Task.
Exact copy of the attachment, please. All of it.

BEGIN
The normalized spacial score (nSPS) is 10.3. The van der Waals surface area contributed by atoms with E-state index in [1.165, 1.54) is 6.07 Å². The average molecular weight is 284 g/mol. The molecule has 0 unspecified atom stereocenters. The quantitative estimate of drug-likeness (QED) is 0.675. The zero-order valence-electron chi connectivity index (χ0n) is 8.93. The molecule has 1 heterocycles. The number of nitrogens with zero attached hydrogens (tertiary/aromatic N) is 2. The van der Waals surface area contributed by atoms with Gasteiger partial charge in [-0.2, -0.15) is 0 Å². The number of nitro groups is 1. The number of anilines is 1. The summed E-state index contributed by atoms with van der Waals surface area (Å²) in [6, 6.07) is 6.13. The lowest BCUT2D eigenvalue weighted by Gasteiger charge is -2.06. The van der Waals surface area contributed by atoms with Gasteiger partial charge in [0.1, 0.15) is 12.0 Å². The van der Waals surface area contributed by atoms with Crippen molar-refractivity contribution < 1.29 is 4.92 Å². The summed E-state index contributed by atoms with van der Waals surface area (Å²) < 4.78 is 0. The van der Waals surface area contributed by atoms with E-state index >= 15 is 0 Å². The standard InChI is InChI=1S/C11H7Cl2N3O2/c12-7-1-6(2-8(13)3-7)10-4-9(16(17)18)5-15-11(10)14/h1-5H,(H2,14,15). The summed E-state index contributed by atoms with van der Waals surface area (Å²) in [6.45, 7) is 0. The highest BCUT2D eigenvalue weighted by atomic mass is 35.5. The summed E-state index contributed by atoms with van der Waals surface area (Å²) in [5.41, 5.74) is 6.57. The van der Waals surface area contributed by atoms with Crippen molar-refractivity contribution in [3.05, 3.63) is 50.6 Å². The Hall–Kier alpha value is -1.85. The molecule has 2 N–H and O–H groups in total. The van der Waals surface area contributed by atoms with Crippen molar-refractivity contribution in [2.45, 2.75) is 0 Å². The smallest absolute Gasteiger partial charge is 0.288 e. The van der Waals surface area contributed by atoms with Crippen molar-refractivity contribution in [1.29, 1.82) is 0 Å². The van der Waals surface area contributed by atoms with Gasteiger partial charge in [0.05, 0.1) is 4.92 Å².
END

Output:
The normalized spacial score (nSPS) is 10.3. The van der Waals surface area contributed by atoms with E-state index in [1.165, 1.54) is 6.07 Å². The average molecular weight is 284 g/mol. The molecule has 0 unspecified atom stereocenters. The quantitative estimate of drug-likeness (QED) is 0.675. The zero-order valence-electron chi connectivity index (χ0n) is 8.93. The molecule has 1 heterocycles. The number of nitrogens with zero attached hydrogens (tertiary/aromatic N) is 2. The van der Waals surface area contributed by atoms with Gasteiger partial charge in [-0.2, -0.15) is 0 Å². The number of nitro groups is 1. The number of anilines is 1. The summed E-state index contributed by atoms with van der Waals surface area (Å²) in [6, 6.07) is 6.13. The lowest BCUT2D eigenvalue weighted by Gasteiger charge is -2.06. The van der Waals surface area contributed by atoms with Gasteiger partial charge in [0.1, 0.15) is 12.0 Å². The van der Waals surface area contributed by atoms with Crippen molar-refractivity contribution < 1.29 is 4.92 Å². The summed E-state index contributed by atoms with van der Waals surface area (Å²) < 4.78 is 0. The van der Waals surface area contributed by atoms with E-state index >= 15 is 0 Å². The standard InChI is InChI=1S/C11H7Cl2N3O2/c12-7-1-6(2-8(13)3-7)10-4-9(16(17)18)5-15-11(10)14/h1-5H,(H2,14,15). The summed E-state index contributed by atoms with van der Waals surface area (Å²) in [6.45, 7) is 0. The highest BCUT2D eigenvalue weighted by atomic mass is 35.5. The summed E-state index contributed by atoms with van der Waals surface area (Å²) in [5.41, 5.74) is 6.57. The van der Waals surface area contributed by atoms with Crippen molar-refractivity contribution in [3.05, 3.63) is 50.6 Å². The Hall–Kier alpha value is -1.85. The molecule has 2 N–H and O–H groups in total. The van der Waals surface area contributed by atoms with Crippen molar-refractivity contribution in [2.45, 2.75) is 0 Å². The smallest absolute Gasteiger partial charge is 0.288 e. The van der Waals surface area contributed by atoms with Crippen molar-refractivity contribution in [1.29, 1.82) is 0 Å². The van der Waals surface area contributed by atoms with Gasteiger partial charge in [0.05, 0.1) is 4.92 Å².